There are times in our lives when we struggle against the darkness. It may be the death of a partner, child, parent or good friend, or possibly depression as the result of overworking, illness, financial burden or redundancy. When the days are dark, the temperature plummets and everybody else is getting excited about Christmas or escaping to the sun, along comes Advent with the longest night of the year and the shortest darkest days. It's time to think about the saying: "it's better to light a candle than curse the darkness".
Advent is about the coming of light in the form of Christ, the Light of the world, who comes to transform our darkest days by his presence. In the church we light a new candle every Sunday (beginning this year on December 2nd, Advent Sunday) to remember the patriarchs - people like Abraham, Moses and David, our ancestors in faith. The second week we light a new candle for the prophets - e.g. Elijah, Isaiah, Jeremiah - and for all people of vision throughout the ages. In the third week the new candle is for John the Baptist and for us to think about how we make ready for the coming of the Lord. The 4th candle is for the Virgin Mary, reminding us of those who have changed the world through dedication and self sacrifice. On Christmas Day we light the 5th candle as we rejoice that Christ is with us. After Christmas, on the 6th week, we light all the candles and give thanks that Christ has come as the Light of the World, to destroy the darkness, to open the way to eternal life for us and for all who are seeking the presence of Christ in their lives. I also light candles myself during Advent and if you wander up the vicarage drive in the evening you will see a candle burning in my office window.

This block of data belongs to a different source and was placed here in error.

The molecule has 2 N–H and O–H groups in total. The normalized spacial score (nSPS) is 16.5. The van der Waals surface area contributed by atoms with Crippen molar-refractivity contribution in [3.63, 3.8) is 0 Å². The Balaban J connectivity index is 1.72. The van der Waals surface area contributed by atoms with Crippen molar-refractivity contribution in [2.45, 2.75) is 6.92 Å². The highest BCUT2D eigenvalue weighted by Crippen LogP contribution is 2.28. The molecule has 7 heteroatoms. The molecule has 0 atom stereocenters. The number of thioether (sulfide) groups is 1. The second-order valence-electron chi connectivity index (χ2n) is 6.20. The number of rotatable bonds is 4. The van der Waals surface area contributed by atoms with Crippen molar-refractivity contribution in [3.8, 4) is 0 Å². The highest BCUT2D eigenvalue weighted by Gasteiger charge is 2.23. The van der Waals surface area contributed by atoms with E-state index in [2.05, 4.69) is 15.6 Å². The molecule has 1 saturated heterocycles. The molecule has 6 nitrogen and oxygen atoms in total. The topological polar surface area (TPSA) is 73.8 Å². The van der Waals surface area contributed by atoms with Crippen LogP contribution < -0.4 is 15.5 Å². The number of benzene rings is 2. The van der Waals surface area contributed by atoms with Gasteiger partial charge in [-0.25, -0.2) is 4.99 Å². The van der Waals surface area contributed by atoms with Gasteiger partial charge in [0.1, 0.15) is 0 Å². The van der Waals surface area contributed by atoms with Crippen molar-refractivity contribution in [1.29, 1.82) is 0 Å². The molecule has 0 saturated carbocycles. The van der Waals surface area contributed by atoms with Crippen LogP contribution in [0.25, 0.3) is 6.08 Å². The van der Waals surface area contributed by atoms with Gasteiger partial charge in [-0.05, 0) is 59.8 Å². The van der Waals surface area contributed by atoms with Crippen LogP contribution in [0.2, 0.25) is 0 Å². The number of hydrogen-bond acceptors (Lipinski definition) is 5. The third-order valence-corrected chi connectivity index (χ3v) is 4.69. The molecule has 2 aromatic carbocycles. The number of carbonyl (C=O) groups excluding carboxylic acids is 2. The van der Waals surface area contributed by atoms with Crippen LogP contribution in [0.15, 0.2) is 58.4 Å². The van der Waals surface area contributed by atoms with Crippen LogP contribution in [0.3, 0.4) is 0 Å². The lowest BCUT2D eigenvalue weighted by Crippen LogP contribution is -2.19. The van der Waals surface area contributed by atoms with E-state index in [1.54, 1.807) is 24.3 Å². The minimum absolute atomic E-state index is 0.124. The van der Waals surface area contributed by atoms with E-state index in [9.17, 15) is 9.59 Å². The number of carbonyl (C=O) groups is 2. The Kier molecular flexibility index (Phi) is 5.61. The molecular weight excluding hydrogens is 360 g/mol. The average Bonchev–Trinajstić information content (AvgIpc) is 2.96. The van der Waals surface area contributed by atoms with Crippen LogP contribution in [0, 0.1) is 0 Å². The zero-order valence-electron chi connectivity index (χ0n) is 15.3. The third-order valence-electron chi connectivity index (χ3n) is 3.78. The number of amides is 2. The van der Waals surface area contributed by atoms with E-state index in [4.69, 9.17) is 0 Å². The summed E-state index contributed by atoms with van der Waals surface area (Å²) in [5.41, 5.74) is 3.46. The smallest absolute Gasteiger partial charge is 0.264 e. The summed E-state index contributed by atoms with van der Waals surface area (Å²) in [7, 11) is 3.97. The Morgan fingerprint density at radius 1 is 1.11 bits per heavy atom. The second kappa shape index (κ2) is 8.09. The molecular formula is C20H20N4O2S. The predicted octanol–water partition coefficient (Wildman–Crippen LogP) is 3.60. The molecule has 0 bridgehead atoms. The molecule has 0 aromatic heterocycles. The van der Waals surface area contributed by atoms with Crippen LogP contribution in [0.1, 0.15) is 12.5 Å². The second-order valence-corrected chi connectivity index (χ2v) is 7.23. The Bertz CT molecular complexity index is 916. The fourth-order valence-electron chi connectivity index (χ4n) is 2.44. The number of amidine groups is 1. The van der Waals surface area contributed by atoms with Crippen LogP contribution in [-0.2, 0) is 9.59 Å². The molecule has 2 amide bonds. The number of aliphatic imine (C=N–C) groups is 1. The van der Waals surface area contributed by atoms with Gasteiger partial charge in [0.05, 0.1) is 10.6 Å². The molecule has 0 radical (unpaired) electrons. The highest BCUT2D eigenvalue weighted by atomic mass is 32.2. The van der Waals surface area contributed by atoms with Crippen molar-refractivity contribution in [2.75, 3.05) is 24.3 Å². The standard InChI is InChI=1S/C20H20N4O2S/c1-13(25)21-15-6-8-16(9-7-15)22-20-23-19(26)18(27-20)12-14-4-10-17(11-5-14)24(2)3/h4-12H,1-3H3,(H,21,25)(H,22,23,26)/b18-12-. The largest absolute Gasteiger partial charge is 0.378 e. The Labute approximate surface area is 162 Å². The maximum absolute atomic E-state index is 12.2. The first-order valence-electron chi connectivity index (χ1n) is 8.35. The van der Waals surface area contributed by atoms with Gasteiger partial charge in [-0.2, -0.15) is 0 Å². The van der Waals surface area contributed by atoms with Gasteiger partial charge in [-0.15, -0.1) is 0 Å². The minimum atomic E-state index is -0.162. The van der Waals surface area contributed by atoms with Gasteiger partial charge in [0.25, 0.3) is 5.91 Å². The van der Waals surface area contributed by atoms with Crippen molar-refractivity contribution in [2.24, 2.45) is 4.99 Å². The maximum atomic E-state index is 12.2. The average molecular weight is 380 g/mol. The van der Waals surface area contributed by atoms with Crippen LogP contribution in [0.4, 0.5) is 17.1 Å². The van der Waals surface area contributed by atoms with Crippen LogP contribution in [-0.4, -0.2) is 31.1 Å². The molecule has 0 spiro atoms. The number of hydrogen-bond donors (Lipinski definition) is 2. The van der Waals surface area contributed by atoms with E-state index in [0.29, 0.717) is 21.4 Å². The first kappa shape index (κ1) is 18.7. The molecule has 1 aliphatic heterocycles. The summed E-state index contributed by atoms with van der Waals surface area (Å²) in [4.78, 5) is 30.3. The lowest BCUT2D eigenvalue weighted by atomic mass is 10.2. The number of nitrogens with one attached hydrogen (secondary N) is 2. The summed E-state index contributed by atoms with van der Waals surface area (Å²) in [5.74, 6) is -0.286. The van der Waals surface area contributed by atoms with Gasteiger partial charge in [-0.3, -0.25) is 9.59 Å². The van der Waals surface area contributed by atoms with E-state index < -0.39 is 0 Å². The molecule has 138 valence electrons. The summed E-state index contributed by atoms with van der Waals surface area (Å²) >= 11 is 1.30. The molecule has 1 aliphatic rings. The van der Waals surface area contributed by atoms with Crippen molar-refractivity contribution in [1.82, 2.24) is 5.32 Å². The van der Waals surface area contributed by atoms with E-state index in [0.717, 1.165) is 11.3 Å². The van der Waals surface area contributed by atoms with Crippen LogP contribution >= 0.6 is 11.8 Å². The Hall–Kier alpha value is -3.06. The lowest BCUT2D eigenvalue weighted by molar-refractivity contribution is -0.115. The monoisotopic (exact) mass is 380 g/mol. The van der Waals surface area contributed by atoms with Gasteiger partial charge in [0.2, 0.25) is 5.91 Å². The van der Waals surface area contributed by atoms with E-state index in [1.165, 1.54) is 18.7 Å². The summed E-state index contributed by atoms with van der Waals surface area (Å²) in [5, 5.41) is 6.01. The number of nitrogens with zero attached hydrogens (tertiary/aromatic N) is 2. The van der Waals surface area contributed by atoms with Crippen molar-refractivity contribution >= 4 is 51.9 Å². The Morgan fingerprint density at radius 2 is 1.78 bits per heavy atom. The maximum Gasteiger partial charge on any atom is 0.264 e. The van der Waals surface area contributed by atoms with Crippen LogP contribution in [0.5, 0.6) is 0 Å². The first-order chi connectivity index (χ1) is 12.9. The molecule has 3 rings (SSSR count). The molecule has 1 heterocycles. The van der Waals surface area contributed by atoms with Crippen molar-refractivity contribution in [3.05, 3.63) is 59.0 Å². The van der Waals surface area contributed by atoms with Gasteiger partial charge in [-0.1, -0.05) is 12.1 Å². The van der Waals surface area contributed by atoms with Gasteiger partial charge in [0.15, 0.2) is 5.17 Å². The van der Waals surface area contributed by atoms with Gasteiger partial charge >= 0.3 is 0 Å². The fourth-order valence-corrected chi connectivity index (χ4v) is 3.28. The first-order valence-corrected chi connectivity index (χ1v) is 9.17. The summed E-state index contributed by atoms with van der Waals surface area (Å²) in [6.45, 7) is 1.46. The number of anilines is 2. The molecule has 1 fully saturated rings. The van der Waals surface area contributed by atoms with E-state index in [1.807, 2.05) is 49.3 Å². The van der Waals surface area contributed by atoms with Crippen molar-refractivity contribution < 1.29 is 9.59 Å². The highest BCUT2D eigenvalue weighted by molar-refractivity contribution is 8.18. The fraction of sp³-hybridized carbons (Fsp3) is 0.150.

Looking for a not too thought provoking book for Advent a few years ago I stumbled upon Do Nothing, Christmas is Coming by Stephen Cottrell the Bishop of Chelmsford.
It's an Advent calendar with a difference, full of sound advice and short practical steps that you can take each day to slow down, take time out and enjoy getting ready for Christmas. e.g. December 1st
- Prune your Christmas card list.
- At least make sure it's charity cards you buy.
- Help save the planet and send an email card with a note about which charity the money saved has been sent to.
- And with all the time you've saved, put your feet up for an hour! (© Stephen Cottrell)
I pray that you will have a relaxing, peaceful and love filled Christmas.
- February 2012
- March 2012
- April 2012
- May 2012
- June 2012
- July 2012
- August / September 2012
- October 2012
- November 2012
- December 2012
About the Vicar's Letter
The Vicar's Letter has been appearing in the villages Focus magazine since August 2002.
The Rev. Peter Graham also used to publish The Vicar's Letter in the parish magazine of 1964. Please see the Vicar's Letter area for these.